Yvonne Strahovski
George Kraychyk / Hulu

Yvonne Strahovski

Nevertheless, Serena begins "The Word" thinking that Nichole will always be safe because she's her daughter. But the events that follow show her how wrong she is. Toward the beginning of the episode, June — frantic with worry about Nichole — comes to Serena's greenhouse to show her that Eden (Sydney Sweeney), who was brutally executed in the previous episode, had owned a Bible that she tried to study dutifully, despite it being illegal for women to read. As they parry back and forth, June finally shouts, "How are you going to keep her safe? How are you going to keep her safe? Are you going to lock her up here like an orchid?"

It was a scene, Strahovski said, that she struggled with in its original form, thinking that the "new Serena," as she calls her, would not be so harsh about Eden. "The old Serena would say, 'She sinned, and she deserved it.' But the new Serena, who's been deeply affected by things in the build-up to that scene, is not so sure anymore," Strahovski said. Strahovski said she "needed to soften it a little bit," and ended up "finessing a couple of the words."

Miller said he, Moss, and Strahovski talked for a long time about the scene, because Strahovski wanted to "stick the landing" for the finale. "One of the best things about Yvonne's performance is how deep she digs into each moment, and how precise she is as an actress," Miller said. "Although it all does seem fluid and integrated in her performance, it is thought through and incredibly, incredibly thoughtful."

Later in the episode, after Serena decides to argue in front of the Commanders' council that girls and women should be allowed to read the Bible, she is again punished. "I did this for Nichole. I did it to set an example for our daughter," she tells her husband. Waterford's response is sinister, and layered: "So you have," he says. Then the Guardians grab her to — as we see later — cut off her pinkie finger as a punishment.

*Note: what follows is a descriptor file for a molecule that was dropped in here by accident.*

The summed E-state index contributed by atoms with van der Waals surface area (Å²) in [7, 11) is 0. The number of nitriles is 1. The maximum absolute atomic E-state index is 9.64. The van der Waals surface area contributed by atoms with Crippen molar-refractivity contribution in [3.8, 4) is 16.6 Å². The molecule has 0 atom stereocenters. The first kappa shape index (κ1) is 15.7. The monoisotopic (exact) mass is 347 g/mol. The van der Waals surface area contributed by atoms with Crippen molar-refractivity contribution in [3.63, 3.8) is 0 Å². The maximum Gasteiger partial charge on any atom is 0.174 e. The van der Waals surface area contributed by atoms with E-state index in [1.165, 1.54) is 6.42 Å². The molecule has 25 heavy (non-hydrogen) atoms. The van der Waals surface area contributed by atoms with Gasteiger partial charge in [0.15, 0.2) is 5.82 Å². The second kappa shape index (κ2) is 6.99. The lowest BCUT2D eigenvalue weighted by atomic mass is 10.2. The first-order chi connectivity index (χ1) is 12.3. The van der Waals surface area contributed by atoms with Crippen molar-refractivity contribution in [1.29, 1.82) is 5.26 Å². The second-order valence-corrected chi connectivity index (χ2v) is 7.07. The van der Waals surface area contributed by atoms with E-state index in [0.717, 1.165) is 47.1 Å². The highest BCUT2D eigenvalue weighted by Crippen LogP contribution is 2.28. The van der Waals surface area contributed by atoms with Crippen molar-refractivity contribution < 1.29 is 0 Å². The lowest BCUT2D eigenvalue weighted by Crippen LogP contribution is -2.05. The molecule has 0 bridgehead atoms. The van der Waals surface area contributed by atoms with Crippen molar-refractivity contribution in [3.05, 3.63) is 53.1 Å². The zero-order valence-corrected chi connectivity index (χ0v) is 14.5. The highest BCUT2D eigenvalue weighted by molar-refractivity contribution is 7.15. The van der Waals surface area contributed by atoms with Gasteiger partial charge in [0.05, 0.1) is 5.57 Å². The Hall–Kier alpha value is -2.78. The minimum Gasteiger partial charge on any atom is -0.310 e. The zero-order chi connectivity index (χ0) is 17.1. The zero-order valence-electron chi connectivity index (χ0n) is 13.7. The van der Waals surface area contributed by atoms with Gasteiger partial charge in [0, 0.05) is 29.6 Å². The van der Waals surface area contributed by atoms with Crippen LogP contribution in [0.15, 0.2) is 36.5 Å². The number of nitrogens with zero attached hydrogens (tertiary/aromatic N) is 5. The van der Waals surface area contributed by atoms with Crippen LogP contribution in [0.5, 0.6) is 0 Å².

ADVERTISEMENT
Strahovski with Joseph Fiennes as Commander Waterford.
George Kraychyk / Hulu

Strahovski with Joseph Fiennes as Commander Waterford.

"It doesn't even matter what they all think," Strahovski said. "She can now live with herself a little more knowing that she really, truly did try, and paid a really big price."

In Gilead, no one is ever protected. By the end of the finale, Serena now knows this truth in her bones — literally — and makes her decision to hand over Nichole accordingly. "I loved that it was a breakdown of her belief system, and of her character," Strahovski said. "I loved that she's challenged in such a way that really breaks her, and she experiences things that are really horrific that make her think differently about motherhood, and what it means to raise a child in Gilead, to ultimately make the biggest sacrifice she'll ever make in her life."

June is Nichole's biological mother, and Serena is her adoptive mother. Both women are powerful, intelligent, and stubborn to the point of being rebellious. In other words, Miller said, Nichole would be especially doomed in Gilead. "She's gonna be strong and smart and have a big mouth and be awesome!" he said. "And that's going to get her killed."

"People follow their heart, and terrible things happen," Miller continued. "It's not a safe place. That's what we're establishing: No matter how much you play by the rules, Gilead is cruel and unpredictable."

Moss, left, with Strahovski.
George Kraychyk / Hulu

Moss, left, with Strahovski.

June and Serena have been able to put aside things that would be unforgivable in any other place or time. In Serena's mind, June has been obstinate, and has tried to escape twice. Serena has done innumerable cruel things to June, first and foremost participating in the Ceremony as she's being raped by the Commander — the final one at the end of June's pregnancy being so violent it shocks all three of them. "The rape scene — it was a lot," Strahovski said. "That was one of the more intense scenes to film."

To Miller, the difference in that scene is June's reaction: She puts up a fight. "I don't know that either one of them expected it to go this way, because it's never gone that way before," he said. "If you'll excuse how horrible this sounds, their rapes have always been neat and tidy and no complaints. Now, it's become what it is, which is: terrible."

"It's a difficult arc for Serena this year, a complicated arc," Miller continued. "The relationship between her and June is coming together and breaking apart, coming together and breaking apart. And it's breaking apart in horrible ways — so violent you never think they can come back together. But somehow these two women are so intertwined that it's impossible for them to extricate themselves from each other."

ADVERTISEMENT
ADVERTISEMENT
ADVERTISEMENT